This neo-Nazi group is behind those fliers blaming Jews for the Kavanaugh allegations

The Stormer Book Clubs took credit for anti-Semitic fliers that appeared across the country last week. (Anti-Defamation League/JTA Collage)

NEW YORK (JTA) — Fliers blaming Jews for the sexual assault allegations against Supreme Court Justice Brett Kavanaugh appeared in seeming random locations around the country last week. “Every time some Anti-White, Anti-American, Anti-freedom event takes place, you look at it, and it’s Jews behind it,” the fliers read. They showed an image of the judge surrounded by caricatures of Jewish senators with Stars of… Read more »

Rube Goldberg did way more than draw those wacky machines

An iconic Rube Goldberg cartoon used on a U.S. postal stamp. (Rube Goldberg Inc.)

(JTA) — When one hears the name Rube Goldberg, one concept instantly comes to mind: those fun machines that complete simple tasks in overly complicated and humorous ways. Think a ball rolling down a long ramp that hits a series of dominoes, which hits something else, so on and… Read more »

When Dutch Jews found haven in an anti-Semitic Hungary

A Jewish family reunited in Budapest in 1943 following the arrival there of family members from Holland. (Courtesy of Willy Lindwer)

AMSTERDAM (JTA) — When her classmates were sent from occupied Holland to death camps, Emmy Korodi and her Dutch-Jewish family were safe in Hungary — one of Nazi Germany’s closest allies. Her family were among some 90 Jews who, at the height of World War II, survived for the unlikeliest… Read more »

OP-ED I tested positive for the cancer-causing BRCA mutation. Now what?

Laura Osman is shown with her husband, Lawrence, and their children, from left, Levi, Teddy and Molly. (Courtesy of Laura Osman)

ENCINO, Calif. (JTA) — Curiosity about my ancestry spurred me to order an at-home genetic testing kit by mail earlier this year. Maybe my blonde hair was a result of some hidden Swedish genes? When the kit arrived, I quickly spit in the tube and sent it off, not… Read more »

Harvard once capped the number of Jews. Is it doing the same thing to Asians now?

A demonstrator participates in a rally in Boston’s Copley Square in support of a lawsuit against Harvard contending that the university discriminates against Asian Americans in admissions, Oct. 14, 2018. (Jessica Rinaldi/The Boston Globe via Getty Images)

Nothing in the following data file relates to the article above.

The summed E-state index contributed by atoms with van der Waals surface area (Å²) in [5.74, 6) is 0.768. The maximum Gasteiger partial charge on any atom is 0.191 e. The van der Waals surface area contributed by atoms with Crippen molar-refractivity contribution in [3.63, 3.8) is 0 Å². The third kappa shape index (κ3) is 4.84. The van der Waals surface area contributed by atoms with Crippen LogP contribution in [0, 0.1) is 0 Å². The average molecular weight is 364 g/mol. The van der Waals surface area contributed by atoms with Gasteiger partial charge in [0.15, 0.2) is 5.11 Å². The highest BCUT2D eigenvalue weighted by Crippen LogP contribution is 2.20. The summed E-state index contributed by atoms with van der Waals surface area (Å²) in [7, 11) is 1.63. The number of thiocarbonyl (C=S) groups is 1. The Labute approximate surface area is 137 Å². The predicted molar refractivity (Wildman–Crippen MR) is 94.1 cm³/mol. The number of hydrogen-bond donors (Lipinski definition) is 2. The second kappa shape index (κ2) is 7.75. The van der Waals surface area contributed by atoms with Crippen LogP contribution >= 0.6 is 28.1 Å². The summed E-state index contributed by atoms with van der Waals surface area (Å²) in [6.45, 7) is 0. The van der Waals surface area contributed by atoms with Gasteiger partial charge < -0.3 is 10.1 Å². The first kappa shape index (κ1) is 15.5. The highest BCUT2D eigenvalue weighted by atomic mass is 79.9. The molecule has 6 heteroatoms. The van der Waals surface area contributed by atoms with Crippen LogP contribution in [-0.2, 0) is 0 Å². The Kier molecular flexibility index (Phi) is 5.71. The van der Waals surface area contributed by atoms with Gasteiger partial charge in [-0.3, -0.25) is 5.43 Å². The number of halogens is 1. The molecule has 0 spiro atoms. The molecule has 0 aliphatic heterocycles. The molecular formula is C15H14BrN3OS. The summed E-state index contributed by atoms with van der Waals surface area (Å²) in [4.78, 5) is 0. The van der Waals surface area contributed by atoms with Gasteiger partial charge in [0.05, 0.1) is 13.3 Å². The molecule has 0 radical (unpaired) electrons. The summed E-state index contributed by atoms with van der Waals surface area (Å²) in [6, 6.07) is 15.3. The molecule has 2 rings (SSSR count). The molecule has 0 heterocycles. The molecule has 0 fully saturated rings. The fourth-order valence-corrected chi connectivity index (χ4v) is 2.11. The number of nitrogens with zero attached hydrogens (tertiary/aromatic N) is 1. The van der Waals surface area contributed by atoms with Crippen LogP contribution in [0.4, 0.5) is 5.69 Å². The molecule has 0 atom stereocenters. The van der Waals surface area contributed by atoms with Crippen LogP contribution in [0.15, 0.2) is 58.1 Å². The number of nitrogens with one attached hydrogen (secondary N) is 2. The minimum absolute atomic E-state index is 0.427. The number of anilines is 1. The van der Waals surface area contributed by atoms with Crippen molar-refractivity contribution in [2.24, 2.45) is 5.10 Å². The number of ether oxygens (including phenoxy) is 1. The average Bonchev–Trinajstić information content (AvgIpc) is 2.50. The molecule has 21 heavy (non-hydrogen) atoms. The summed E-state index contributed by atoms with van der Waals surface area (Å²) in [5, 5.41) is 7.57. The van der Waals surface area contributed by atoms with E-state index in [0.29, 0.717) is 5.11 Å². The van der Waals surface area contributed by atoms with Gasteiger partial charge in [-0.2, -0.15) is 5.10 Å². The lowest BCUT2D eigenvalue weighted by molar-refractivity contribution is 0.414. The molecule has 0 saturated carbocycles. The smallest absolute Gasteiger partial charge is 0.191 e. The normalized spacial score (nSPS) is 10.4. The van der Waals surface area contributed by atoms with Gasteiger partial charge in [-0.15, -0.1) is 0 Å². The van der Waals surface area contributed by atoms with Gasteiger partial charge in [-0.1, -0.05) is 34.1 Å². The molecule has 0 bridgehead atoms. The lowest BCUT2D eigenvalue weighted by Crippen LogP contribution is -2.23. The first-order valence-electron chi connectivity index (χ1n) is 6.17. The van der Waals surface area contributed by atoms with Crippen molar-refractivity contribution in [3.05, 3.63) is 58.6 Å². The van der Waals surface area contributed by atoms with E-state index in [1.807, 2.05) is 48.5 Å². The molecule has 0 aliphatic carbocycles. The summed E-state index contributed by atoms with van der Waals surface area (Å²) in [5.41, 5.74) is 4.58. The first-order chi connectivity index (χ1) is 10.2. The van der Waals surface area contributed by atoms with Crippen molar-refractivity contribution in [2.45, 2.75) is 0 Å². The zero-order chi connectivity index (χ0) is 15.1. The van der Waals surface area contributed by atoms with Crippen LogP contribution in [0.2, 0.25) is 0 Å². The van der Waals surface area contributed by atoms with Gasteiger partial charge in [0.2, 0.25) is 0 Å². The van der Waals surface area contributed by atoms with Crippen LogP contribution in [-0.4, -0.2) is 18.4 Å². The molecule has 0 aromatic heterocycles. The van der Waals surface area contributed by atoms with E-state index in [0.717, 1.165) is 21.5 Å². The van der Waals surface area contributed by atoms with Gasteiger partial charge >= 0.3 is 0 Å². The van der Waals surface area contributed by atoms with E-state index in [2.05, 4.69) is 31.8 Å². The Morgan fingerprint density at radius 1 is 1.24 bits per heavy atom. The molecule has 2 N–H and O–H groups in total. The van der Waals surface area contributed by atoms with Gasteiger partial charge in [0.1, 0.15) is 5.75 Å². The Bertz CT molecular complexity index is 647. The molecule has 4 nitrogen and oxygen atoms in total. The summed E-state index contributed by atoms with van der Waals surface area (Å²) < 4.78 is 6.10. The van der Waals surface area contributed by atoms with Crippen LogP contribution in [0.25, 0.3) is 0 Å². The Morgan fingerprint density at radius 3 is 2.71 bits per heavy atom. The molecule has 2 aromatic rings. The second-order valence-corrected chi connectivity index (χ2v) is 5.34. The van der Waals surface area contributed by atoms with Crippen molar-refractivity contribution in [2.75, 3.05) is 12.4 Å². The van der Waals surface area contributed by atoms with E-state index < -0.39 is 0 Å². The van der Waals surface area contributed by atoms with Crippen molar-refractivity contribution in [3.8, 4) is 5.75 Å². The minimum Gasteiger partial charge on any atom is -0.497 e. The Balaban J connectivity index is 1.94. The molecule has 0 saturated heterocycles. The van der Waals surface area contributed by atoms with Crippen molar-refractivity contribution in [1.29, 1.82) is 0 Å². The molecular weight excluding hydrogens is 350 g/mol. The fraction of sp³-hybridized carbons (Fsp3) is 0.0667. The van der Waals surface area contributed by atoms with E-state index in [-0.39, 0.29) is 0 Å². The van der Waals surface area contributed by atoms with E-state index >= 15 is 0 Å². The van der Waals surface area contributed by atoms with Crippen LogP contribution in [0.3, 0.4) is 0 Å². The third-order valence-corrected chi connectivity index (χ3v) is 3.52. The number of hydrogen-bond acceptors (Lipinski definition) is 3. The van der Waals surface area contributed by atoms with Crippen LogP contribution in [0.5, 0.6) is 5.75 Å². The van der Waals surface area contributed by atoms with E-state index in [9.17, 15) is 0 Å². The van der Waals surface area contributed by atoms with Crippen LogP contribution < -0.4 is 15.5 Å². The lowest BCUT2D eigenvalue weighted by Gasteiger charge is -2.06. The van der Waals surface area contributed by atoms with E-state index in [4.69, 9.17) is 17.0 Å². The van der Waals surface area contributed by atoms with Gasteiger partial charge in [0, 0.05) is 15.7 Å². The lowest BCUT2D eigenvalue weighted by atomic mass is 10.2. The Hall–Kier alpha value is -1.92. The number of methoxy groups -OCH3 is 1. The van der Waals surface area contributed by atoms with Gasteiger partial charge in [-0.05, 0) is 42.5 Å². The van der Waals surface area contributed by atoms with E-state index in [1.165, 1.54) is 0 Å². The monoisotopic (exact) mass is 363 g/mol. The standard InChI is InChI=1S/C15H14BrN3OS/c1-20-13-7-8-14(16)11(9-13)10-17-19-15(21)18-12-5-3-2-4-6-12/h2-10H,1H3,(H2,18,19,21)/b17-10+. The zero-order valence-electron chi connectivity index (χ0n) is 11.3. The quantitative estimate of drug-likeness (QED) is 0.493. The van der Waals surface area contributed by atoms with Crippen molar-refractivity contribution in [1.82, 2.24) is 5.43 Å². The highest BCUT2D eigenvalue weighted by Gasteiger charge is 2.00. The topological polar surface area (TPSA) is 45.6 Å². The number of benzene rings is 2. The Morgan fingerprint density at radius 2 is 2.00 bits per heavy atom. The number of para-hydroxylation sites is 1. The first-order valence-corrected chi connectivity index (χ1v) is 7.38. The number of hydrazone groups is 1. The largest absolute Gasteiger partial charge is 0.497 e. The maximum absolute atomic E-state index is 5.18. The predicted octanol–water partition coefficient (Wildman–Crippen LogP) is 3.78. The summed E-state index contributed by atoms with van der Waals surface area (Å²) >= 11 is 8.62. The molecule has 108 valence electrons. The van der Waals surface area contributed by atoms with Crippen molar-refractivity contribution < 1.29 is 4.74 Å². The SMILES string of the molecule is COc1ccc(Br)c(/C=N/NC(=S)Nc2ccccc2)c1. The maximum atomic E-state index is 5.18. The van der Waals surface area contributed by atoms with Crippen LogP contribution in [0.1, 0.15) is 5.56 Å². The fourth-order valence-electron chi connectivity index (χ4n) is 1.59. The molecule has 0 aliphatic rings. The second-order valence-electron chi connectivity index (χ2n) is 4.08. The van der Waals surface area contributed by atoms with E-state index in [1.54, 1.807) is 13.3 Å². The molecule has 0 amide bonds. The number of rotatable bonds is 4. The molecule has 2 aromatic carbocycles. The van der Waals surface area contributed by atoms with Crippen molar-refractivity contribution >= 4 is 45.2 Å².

(JTA) — In 1922, Harvard University President Abbott Lawrence Lowell had a problem: His school had too many Jews. At least that’s what he thought. As the country’s Jewish population ballooned in the early 20th century, the Jewish proportion of Harvard students increased exponentially, too. In 1900, just 7… Read more »

A film on a forgotten Holocaust resistance fighter rocked the box office in Holland

Walraven van Hall, right, and his brother Gijs in the 1930s. (Courtesy of the van Hall family)

AMSTERDAM (JTA) — Opposite the Dutch national bank here lies one of Europe’s least conspicuous monuments to a war hero. Titled “Fallen Tree,” the metal statue for resistance fighter Walraven van Hall looks so realistic that for months after its unveiling in 2010, the municipality would receive calls reporting… Read more »

In Denmark, the world’s only happy Holocaust commemoration event

Helle Fromberg, left, and Thomas Gorlen seen at the celebration of Danish Jewry's rescue held at the Great Synagogue of Copenhagen, Oct. 11, 2018. (Cnaan Liphshiz)

COPENHAGEN, Denmark (JTA) — All over the world, Holocaust commemoration events follow a certain protocol. Somber affairs where participants dress in dark colors and modestly, they usually feature a soulful rendition of the “El Malei Rachamim” prayer, or Merciful God, sung by an anguished cantor who names Nazi death… Read more »

YMCA ball to honor Shoah survivors, WWII and Korean War vets

Holocaust survivor Wolfgang Hellpap lights a memorial candle at the community Yom HaShoah commemoration on May 1, 2016, at the Tucson Jewish Community Center.

Wolfgang Hellpap, 87, a child survivor of the Holocaust from Berlin, Germany, tells his remarkable story with matter-of-fact simplicity. He’s told it many times during the past 13 years he’s lived in Tucson, to high school students and other groups. “I want people and especially young people to know… Read more »

New synagogue to open in Northwest Tucson

Rabbi Samuel M. Cohon

Congregation Beit Simcha (House of Joy), a new synagogue based in Northwest Tucson, will open later this month.  Established by a group of congregants and Rabbi Samuel M. Cohon, Beit Simcha will hold its inaugural Friday night Shabbat services on Oct. 19 at 6 p.m. at the Harvey and… Read more »


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